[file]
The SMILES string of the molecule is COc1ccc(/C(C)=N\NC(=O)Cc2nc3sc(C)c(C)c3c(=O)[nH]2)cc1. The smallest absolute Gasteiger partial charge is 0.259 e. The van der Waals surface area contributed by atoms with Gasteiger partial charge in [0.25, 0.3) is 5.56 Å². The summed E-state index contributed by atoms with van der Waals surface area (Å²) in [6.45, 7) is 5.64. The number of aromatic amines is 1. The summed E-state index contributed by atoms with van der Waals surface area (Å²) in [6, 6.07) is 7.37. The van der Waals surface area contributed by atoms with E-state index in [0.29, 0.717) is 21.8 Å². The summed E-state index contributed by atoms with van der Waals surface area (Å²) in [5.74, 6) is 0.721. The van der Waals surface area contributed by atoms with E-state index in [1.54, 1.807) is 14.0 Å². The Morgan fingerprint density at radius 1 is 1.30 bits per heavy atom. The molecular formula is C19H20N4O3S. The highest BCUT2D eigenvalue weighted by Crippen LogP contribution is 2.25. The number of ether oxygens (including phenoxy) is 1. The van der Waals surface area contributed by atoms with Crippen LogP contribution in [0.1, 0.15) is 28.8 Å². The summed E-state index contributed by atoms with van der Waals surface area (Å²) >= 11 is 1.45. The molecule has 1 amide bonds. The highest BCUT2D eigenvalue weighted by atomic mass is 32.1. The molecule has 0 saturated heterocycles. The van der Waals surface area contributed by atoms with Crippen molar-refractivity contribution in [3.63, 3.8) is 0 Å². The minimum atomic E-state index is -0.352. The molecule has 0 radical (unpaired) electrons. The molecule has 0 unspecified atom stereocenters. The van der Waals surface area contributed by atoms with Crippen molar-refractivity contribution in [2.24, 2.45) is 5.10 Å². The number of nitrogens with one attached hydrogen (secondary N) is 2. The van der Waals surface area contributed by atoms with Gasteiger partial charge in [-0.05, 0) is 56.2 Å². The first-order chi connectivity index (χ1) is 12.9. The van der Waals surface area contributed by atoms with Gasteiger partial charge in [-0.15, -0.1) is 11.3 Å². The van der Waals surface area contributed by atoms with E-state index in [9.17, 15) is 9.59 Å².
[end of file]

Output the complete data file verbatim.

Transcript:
The SMILES string of the molecule is COc1ccc(/C(C)=N\NC(=O)Cc2nc3sc(C)c(C)c3c(=O)[nH]2)cc1. The smallest absolute Gasteiger partial charge is 0.259 e. The van der Waals surface area contributed by atoms with Gasteiger partial charge in [0.25, 0.3) is 5.56 Å². The summed E-state index contributed by atoms with van der Waals surface area (Å²) in [6.45, 7) is 5.64. The number of aromatic amines is 1. The summed E-state index contributed by atoms with van der Waals surface area (Å²) in [6, 6.07) is 7.37. The van der Waals surface area contributed by atoms with E-state index in [0.29, 0.717) is 21.8 Å². The summed E-state index contributed by atoms with van der Waals surface area (Å²) in [5.74, 6) is 0.721. The van der Waals surface area contributed by atoms with E-state index in [1.54, 1.807) is 14.0 Å². The Morgan fingerprint density at radius 1 is 1.30 bits per heavy atom. The molecular formula is C19H20N4O3S. The highest BCUT2D eigenvalue weighted by Crippen LogP contribution is 2.25. The number of ether oxygens (including phenoxy) is 1. The van der Waals surface area contributed by atoms with Crippen LogP contribution in [0.1, 0.15) is 28.8 Å². The summed E-state index contributed by atoms with van der Waals surface area (Å²) >= 11 is 1.45. The molecule has 1 amide bonds. The highest BCUT2D eigenvalue weighted by atomic mass is 32.1. The molecule has 0 saturated heterocycles. The van der Waals surface area contributed by atoms with Crippen molar-refractivity contribution in [3.63, 3.8) is 0 Å². The minimum atomic E-state index is -0.352. The molecule has 0 radical (unpaired) electrons. The molecule has 0 unspecified atom stereocenters. The van der Waals surface area contributed by atoms with Crippen molar-refractivity contribution in [2.24, 2.45) is 5.10 Å². The number of nitrogens with one attached hydrogen (secondary N) is 2. The van der Waals surface area contributed by atoms with Gasteiger partial charge in [-0.05, 0) is 56.2 Å². The first-order chi connectivity index (χ1) is 12.9. The van der Waals surface area contributed by atoms with Gasteiger partial charge in [-0.15, -0.1) is 11.3 Å². The van der Waals surface area contributed by atoms with E-state index in [9.17, 15) is 9.59 Å².